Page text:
In the final weeks of 2013, Dyer assembled a small team that included Clacy, the Australian cameraman, and a few other fans. From a Spokane-based toymaker, he says he commissioned a $4,000 latex, Styrofoam, and camel-hair Bigfoot, which he called Hank and placed inside a plywood-and-Plexiglas box. It would be viewed in a trailer, which would be attached to a motor home. The whole enterprise, which Clacy says was underwritten by two investors and an $80,000 loan, would rumble down the highway wrapped in gaudy, impossible-to-miss advertisements that included a massive photograph of Dyer’s cowboy hat-clad head next to the comic book text of his pitch: “See the only dead Bigfoot.”
In Clacy’s telling, he had no idea Hank was fake. He packed up his home in Wodonga and flew to Las Vegas, where Dyer was living at the time, because he believed Hank was the creature shot dead in Texas. “We wanted to be part of history,” he says. (Dyer disputes this, saying Clacy knew that it was a hoax.)
Despite a dismal start in Phoenix in January, Texas proved lucrative. From Amarillo to Houston, San Antonio to Katy, Hank was presented in flea markets and a Home Depot parking lot, at Alamo Drafthouses, and, when passing drivers flagged them down, on the side of the road. Dyer says he usually charged between $5 and $10 a head, but for the roadside stops, he claims $100 wasn’t uncommon. About 10 people could fit in the trailer at a time, and the routine was fairly brief, Clacy says. He would tell the story of how Dyer killed Hank, and he would use the photographs on the wall as supporting evidence. “I think we had a 95% belief rate,” Clacy says, adding that even taxidermists and a medical doctor in Paris, Texas, seemed convinced.
The media was incredulous. In Las Vegas, before the tour even started, a reporter from Esquire wondered why anyone would believe an admitted hoaxer, while Meldrum was again asked to weigh in, this time by a reporter from the Christian Science Monitor. “The thing has clearly been fabricated,” Meldrum said. “It smacks of images of alien autopsy.”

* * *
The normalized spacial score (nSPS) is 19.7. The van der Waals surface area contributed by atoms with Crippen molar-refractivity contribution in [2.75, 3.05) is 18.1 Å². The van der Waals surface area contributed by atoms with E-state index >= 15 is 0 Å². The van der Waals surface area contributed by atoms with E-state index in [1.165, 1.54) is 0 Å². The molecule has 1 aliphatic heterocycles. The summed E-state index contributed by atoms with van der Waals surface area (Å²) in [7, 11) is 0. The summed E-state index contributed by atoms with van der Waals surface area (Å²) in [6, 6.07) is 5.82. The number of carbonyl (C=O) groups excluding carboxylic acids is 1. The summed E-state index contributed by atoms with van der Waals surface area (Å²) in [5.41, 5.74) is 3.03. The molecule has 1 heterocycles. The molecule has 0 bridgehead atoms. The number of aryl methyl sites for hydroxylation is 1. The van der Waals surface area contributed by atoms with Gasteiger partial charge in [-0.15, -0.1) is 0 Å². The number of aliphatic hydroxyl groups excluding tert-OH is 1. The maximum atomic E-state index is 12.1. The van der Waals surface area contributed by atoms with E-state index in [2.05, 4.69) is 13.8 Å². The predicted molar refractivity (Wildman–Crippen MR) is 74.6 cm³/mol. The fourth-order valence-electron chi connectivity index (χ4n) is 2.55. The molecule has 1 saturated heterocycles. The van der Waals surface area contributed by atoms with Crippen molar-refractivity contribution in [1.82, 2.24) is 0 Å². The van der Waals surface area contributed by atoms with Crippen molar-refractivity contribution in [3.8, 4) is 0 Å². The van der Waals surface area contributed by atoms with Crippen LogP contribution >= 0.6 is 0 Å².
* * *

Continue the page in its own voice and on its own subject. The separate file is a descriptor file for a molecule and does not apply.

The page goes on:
Clacy says his suspicions grew, but they were tempered by the endorsements from the taxidermists and the doctor (who he now thinks may have been a fake too). Finally, in March, in Daytona, Florida, he says Dyer confessed. It was Bike Week, and they were in the parking lot of an event. “He said, ‘I needed you to believe,’” Clacy recalls. “I feel like an idiot,” he adds. “I believed a con man.”
In the days after, Dyer revealed the hoax in a long, blustery video message on Facebook because, he tells me, “I didn’t want no one else to bust it.” Half a year later, he still claims to have the body of the thing he killed with Morgan Matthews, and he’s still sanguine about his Southern tour. “It’s entertainment,” he says. “If you want to believe I would haul around a life-changing specimen in the back of a $10,000 trailer, then you go ahead and believe it.”
Afterward, Dyer sold Hank to a marijuana dispensary in Denver called Mr. Nice Guys. The owner, Jimmy Smith II, says he bought it for $5,000, and that he’s planning to build a terrarium for it. “I look at it as an investment,” he tells me.
When I met with Dyer in July, he told me he was planning a news conference for early next year to unveil the body of a Bigfoot — for real this time — and he was offering full-access viewings for $150,000. By September, though, he was promoting a new project, a Bigfoot hunt in Pennsylvania.
On a Sunday morning a couple of weeks ago, Dyer sent me a text saying that his “team” killed a Bigfoot the night before. He forwarded “exclusive” photos of something wrapped in a blue tarp, of his friends unloading ice bags from a shopping cart, of him in a camo hat and camo shirt attaching something to the roof of his black Toyota. Later, an image of what looked like intestines arrived on my phone. “That’s the inside of the Bigfoot,” he said. The creature, Dyer told me, was found outside Hazelton, and like most Eastern Bigfoot, at least as described by Loren Coleman, it was small: 5-foot-7 and a few hundred pounds. “I got this one in my possession and it can be proven,” he wrote.
When I tell Meldrum about some of Dyer’s plans, he chuckles and offers the "Fool me once, fool me twice" line.
“What about a third time?” I ask.
He laughs. “Double shame on me,” he says.
A previous version of this story referred to the Patterson-Gimlin footage as having been in black-and-white.